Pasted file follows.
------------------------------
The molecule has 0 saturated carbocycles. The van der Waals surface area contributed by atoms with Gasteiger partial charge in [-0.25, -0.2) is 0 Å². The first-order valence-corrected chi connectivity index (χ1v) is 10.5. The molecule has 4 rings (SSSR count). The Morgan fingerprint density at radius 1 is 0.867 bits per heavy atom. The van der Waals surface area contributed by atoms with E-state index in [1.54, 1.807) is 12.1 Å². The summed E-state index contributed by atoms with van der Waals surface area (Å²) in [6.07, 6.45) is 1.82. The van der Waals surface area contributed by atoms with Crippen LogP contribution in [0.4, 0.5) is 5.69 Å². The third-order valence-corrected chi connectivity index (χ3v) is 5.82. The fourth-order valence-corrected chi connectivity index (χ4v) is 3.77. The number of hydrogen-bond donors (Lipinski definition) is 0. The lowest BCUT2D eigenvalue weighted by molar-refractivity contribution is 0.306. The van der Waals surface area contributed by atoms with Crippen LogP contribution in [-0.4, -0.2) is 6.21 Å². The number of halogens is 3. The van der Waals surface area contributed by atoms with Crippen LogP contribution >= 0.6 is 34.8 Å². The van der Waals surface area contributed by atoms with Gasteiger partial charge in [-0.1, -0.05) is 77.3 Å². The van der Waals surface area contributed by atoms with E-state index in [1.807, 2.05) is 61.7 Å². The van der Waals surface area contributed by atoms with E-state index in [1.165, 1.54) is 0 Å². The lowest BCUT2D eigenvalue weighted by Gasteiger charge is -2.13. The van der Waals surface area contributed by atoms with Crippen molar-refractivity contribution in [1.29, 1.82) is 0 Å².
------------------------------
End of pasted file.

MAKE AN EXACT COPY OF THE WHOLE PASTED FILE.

The molecule has 0 saturated carbocycles. The van der Waals surface area contributed by atoms with Gasteiger partial charge in [-0.25, -0.2) is 0 Å². The first-order valence-corrected chi connectivity index (χ1v) is 10.5. The molecule has 4 rings (SSSR count). The Morgan fingerprint density at radius 1 is 0.867 bits per heavy atom. The van der Waals surface area contributed by atoms with E-state index in [1.54, 1.807) is 12.1 Å². The summed E-state index contributed by atoms with van der Waals surface area (Å²) in [6.07, 6.45) is 1.82. The van der Waals surface area contributed by atoms with Crippen LogP contribution in [0.4, 0.5) is 5.69 Å². The third-order valence-corrected chi connectivity index (χ3v) is 5.82. The fourth-order valence-corrected chi connectivity index (χ4v) is 3.77. The number of hydrogen-bond donors (Lipinski definition) is 0. The lowest BCUT2D eigenvalue weighted by molar-refractivity contribution is 0.306. The van der Waals surface area contributed by atoms with Crippen LogP contribution in [-0.4, -0.2) is 6.21 Å². The number of halogens is 3. The van der Waals surface area contributed by atoms with Crippen LogP contribution >= 0.6 is 34.8 Å². The van der Waals surface area contributed by atoms with Gasteiger partial charge in [-0.1, -0.05) is 77.3 Å². The van der Waals surface area contributed by atoms with E-state index in [1.807, 2.05) is 61.7 Å². The van der Waals surface area contributed by atoms with E-state index in [1.165, 1.54) is 0 Å². The lowest BCUT2D eigenvalue weighted by Gasteiger charge is -2.13. The van der Waals surface area contributed by atoms with Crippen molar-refractivity contribution in [1.29, 1.82) is 0 Å².